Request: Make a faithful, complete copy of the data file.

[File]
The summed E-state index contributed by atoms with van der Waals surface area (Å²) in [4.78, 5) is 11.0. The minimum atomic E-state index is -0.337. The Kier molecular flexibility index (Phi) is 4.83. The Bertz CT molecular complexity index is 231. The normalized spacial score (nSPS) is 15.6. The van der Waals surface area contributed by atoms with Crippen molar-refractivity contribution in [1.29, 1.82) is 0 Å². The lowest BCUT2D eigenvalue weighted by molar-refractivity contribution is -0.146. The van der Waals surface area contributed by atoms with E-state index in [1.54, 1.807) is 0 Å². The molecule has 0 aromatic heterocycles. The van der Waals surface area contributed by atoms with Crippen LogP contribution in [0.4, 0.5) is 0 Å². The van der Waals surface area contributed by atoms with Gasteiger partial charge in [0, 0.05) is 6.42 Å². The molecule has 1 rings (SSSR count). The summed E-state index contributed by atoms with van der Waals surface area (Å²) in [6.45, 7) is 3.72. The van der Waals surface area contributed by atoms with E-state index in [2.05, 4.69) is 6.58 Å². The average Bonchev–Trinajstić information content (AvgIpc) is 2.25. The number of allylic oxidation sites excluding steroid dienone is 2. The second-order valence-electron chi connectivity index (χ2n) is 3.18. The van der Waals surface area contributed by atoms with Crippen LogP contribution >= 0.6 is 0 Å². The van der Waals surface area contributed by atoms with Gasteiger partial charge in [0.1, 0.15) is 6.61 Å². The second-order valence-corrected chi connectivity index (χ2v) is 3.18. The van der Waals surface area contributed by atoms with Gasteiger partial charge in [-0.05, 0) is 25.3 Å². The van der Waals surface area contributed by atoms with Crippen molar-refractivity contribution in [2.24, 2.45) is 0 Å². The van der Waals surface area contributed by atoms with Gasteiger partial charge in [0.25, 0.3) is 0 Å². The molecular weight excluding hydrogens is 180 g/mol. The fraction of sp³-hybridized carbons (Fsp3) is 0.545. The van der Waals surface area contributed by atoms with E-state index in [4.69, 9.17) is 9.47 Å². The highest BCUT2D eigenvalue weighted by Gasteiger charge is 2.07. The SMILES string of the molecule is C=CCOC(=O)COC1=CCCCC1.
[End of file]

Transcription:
The summed E-state index contributed by atoms with van der Waals surface area (Å²) in [4.78, 5) is 11.0. The minimum atomic E-state index is -0.337. The Kier molecular flexibility index (Phi) is 4.83. The Bertz CT molecular complexity index is 231. The normalized spacial score (nSPS) is 15.6. The van der Waals surface area contributed by atoms with Crippen molar-refractivity contribution in [1.29, 1.82) is 0 Å². The lowest BCUT2D eigenvalue weighted by molar-refractivity contribution is -0.146. The van der Waals surface area contributed by atoms with E-state index in [1.54, 1.807) is 0 Å². The molecule has 0 aromatic heterocycles. The van der Waals surface area contributed by atoms with Crippen LogP contribution in [0.4, 0.5) is 0 Å². The van der Waals surface area contributed by atoms with Gasteiger partial charge in [0, 0.05) is 6.42 Å². The molecule has 1 rings (SSSR count). The summed E-state index contributed by atoms with van der Waals surface area (Å²) in [6.45, 7) is 3.72. The van der Waals surface area contributed by atoms with E-state index in [2.05, 4.69) is 6.58 Å². The average Bonchev–Trinajstić information content (AvgIpc) is 2.25. The number of allylic oxidation sites excluding steroid dienone is 2. The second-order valence-electron chi connectivity index (χ2n) is 3.18. The van der Waals surface area contributed by atoms with Crippen LogP contribution >= 0.6 is 0 Å². The van der Waals surface area contributed by atoms with Gasteiger partial charge in [0.1, 0.15) is 6.61 Å². The second-order valence-corrected chi connectivity index (χ2v) is 3.18. The van der Waals surface area contributed by atoms with Gasteiger partial charge in [-0.05, 0) is 25.3 Å². The van der Waals surface area contributed by atoms with Crippen molar-refractivity contribution in [2.24, 2.45) is 0 Å². The van der Waals surface area contributed by atoms with Gasteiger partial charge in [0.25, 0.3) is 0 Å². The molecular weight excluding hydrogens is 180 g/mol. The fraction of sp³-hybridized carbons (Fsp3) is 0.545. The van der Waals surface area contributed by atoms with E-state index in [4.69, 9.17) is 9.47 Å². The highest BCUT2D eigenvalue weighted by Gasteiger charge is 2.07. The SMILES string of the molecule is C=CCOC(=O)COC1=CCCCC1.